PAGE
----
Advent of Code 2020 is here! This year I’m revisiting Julia, a cross between Python, Fortran, with a hint of Lisp. My solutions are on SourceHut, and in this and follow-up posts I’ll keep a running log of my approach and thoughts (edit: I go into much more detail for later, harder problems).

Day 1

My immediate idea was to take advantage of Julia’s first-class matrix/vector operations. This made quick work of both parts, although as a colleague pointed out to me it could have yielded false positives, since I included each number plus itself (i.e. I really should have filtered out the diagonals).

Extra credit

Day 2

Julia has some nice features I was able to use here, including pipelines (|>), which can also be done per-element (.|>, what Julia calls “broadcasting”). For example, the following nested function calls:

    println(sum(map(x->fn(parseline(x)...), eachline("input/day02.txt"))))

can be rewritten as:

    eachline("input/day02.txt") .|> parseline .|> fn |> sum |> println

In addition to being easier to read, it helps for rapid interactive development and debugging.

Extra Credit

Day 3

Julia’s strong array support came in helpful here.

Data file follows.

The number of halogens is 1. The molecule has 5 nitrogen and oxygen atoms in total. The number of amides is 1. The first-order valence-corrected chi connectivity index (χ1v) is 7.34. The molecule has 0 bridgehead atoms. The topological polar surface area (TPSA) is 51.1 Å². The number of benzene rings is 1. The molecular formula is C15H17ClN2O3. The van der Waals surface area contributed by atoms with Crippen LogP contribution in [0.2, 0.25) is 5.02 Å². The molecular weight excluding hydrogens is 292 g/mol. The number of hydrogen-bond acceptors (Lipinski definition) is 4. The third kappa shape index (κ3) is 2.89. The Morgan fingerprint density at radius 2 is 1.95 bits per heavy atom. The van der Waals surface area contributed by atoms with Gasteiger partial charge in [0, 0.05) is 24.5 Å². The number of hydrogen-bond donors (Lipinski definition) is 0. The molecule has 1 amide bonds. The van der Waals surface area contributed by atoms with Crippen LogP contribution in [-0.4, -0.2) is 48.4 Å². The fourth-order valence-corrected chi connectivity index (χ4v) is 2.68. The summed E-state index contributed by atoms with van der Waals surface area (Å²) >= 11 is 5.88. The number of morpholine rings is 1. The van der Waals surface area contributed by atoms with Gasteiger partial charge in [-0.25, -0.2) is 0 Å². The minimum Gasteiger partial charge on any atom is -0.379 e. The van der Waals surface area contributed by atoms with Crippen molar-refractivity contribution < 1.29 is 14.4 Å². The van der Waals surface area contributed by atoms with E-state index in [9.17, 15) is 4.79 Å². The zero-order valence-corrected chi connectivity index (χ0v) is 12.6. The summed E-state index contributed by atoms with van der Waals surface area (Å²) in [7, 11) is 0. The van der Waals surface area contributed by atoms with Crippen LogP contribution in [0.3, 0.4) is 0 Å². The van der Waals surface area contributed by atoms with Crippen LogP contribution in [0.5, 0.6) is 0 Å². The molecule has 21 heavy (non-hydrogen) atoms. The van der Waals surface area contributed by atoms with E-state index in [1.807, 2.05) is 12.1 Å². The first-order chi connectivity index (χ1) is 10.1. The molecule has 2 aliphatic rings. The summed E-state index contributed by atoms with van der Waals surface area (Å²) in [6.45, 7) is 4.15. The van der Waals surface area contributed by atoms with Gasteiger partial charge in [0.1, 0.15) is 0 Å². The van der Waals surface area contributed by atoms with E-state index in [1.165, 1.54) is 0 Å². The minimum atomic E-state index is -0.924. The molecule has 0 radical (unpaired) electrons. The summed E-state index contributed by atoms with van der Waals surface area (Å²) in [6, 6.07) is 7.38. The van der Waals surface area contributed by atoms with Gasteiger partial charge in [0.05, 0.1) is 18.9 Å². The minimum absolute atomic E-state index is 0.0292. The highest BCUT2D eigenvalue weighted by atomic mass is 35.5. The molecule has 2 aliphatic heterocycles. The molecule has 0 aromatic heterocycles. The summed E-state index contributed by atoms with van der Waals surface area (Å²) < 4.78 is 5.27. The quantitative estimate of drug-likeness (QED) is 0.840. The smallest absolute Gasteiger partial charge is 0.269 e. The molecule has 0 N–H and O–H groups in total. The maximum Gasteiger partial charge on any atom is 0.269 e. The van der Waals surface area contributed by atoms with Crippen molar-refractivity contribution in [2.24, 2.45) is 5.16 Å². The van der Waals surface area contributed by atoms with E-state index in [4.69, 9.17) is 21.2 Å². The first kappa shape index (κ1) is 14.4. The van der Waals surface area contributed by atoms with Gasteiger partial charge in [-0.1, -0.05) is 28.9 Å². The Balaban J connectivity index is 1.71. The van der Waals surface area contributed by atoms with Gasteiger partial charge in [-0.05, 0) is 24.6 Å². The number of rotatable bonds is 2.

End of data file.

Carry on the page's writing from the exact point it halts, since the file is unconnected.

Extra Credit

(defun trees (m xs ys)
  (loop for j below (array-dimension m 0) by ys
        for i by xs
        count (aref m j (mod i (array-dimension m 1)))))

Notice how no upper limit needs to be set for the column counter i, letting the row counter j solely terminate the loop.

Day 4

Julia has a solid regex library. Also notable, it allows “chained” comparison operators, e.g.

valid_byr(p) = 1920 <= parse(Int,p["byr"]) <= 2002

Extra Credit

Day 5

As they say, there are 10 types of people in the world: those who speak binary, and those who don’t.

Day 6

Julia fully embraces unicode. Sometimes it’s clearer using mathematical symbols, but in general probably not. I like using them anyways, (like how I use λ instead of lambda in racket). It’s nice that the REPL and emacs mode support LaTϵχ commands followed by <tab> to quickly insert them (e.g. \cup -> ∪ for union and \cap -> ∩ for intersection).

Day 7

A naive parser and some regex solved this. Bonus: I had my program output a dot file for graphing in Graphviz, but the output from dot was gigantic and unreadable. I thought maybe circo would make a nice graph, but I gave up on it after about a half hour.

Day 8

Is this the next intcode‽ Maybe not… I invested a bit into learning Julia’s struct and multi-dispath methods just in case.

Day 9

Ugh, I hate when you make an assumption during part one that makes you rewrite a bunch of code for part two. In this case I thought I was clever (“oh, we only need the last n entries? I’ll write a ring buffer!"), but then of course we needed all the entries in part two. Admittedly the code wasn’t really that more complicated just indexing into a Vector, and I got rid of all the probaly-buggy Ring code I’d written. Learned a bit more about methods and multi-dispatch. Did I mention how much I love the [email protected] and @debug macros? Well they’re nice.

Day 10

My Day 10 writeup got a bit long, so I broke it into its own post. I’m going to try to do more detailed write-ups like that going forward.